Come all my friends and near relations;
Come and listen unto me.
I will sing about two men,
About two men that’s to be hung.
‘Twas on the eighteenth night of December,
In eighteen hundred ninety-five,*
‘Twas the night they did the murder
For which they had to give their lives.
One says, “Father and dear mother,
Won’t you both remember me,
When I’m dead and gone forever,
And my face no more you’ll see?”
“We were held long in this prison —
No one came to go our bail** —
God will aid and assist us
Now to break the Gatesville jail.”
And when started from that prison
And the guards surrounded them —
“I must die and I’m not guilty,”†
‘Twas the answer Jim made then.
Ed was tall and fair complected;
Jim was low and very neat.
They were pale and very silent,
And their lips did seem to meet.
One says, “Lord, oh, do have mercy
On those who swore my life away.”
They tied their wrists and their ankles,
Placed black caps upon their heads.
The trapdoor fell and left them hanging,
Between the earth and the sky.
It was for a dreadful murder
These two men were made to die.
They’s cut down, placed in their coffins,
Delivered over to their friends,
Who were there for that purpose,
To receive them at their end.
Come all young men, now take warning;
Live, oh, live a sober life.
* The crime(s) for which Leeper and Powell hanged actually occurred on the evening of December 17, in 1889. Two armed outlaws waylaid some farmers returning to the country after they sold their cotton in Gatesville; a J.T. Mathis was mortally wounded in the resulting firefights, lingering until December 18 before he finally succumbed. (Another man named W.H.H. Harvey was wounded, but survived.)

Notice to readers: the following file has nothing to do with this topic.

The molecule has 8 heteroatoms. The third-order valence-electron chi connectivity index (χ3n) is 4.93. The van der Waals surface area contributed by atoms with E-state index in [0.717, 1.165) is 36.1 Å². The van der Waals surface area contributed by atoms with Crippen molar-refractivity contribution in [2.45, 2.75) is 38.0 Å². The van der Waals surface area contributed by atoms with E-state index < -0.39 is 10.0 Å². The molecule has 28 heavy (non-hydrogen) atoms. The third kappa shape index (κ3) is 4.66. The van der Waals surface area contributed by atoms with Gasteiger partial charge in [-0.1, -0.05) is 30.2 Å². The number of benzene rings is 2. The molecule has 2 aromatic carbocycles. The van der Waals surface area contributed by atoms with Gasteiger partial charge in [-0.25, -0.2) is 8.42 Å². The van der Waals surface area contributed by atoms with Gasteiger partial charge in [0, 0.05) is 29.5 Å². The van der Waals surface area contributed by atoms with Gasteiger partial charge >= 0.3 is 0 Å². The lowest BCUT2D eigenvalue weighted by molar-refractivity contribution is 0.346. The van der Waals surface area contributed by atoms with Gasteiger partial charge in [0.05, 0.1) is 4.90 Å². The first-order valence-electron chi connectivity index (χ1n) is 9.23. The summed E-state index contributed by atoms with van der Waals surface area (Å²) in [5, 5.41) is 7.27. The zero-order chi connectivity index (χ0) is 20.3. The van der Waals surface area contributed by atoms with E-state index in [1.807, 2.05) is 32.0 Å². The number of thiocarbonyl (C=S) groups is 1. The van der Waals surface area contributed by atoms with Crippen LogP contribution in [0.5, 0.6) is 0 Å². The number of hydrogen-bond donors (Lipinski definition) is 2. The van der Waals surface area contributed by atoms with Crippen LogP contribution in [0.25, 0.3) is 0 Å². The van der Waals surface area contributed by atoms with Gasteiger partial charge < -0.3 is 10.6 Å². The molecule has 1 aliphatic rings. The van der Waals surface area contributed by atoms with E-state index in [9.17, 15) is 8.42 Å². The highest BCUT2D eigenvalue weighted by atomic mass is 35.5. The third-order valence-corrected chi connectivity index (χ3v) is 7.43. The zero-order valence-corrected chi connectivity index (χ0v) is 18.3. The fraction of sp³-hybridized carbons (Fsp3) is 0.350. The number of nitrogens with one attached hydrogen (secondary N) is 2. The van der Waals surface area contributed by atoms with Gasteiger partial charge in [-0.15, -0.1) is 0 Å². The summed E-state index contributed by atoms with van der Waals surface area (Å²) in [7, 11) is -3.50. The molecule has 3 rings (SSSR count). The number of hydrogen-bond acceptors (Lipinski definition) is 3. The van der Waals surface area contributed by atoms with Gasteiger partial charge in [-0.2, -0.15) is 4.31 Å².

** Actually, Ed Leeper’s mother was a prosperous Tennessee matron who spent liberally on her son’s defense; the men’s appeals, even challenging the legality of the entire Texas penal code, went all the way to the U.S. Supreme Court — quite unusual for the time. But it is correct that they did not have bail: the enormity of the crime, and the fear of inviting a lynch mob, saw them behind bars and under heavy guard from the time of their arrest hours after the robbery.
This is not to say that Mrs. Leeper’s efforts were wholly without effect:
From the Dallas Morning News, September 30, 1891.
† Since the attack took place under cover of darkness, nobody could positively identify the assailants. Leeper and Powell, well-known local ruffians, were suspected at once and the suspicion appeared circumstantially supported.
Both men did continue to assert their innocence on the scaffold: “I die innocent and I die game for the crime of some one else,” in Powell’s words. (Dallas Morning News, September 30, 1891)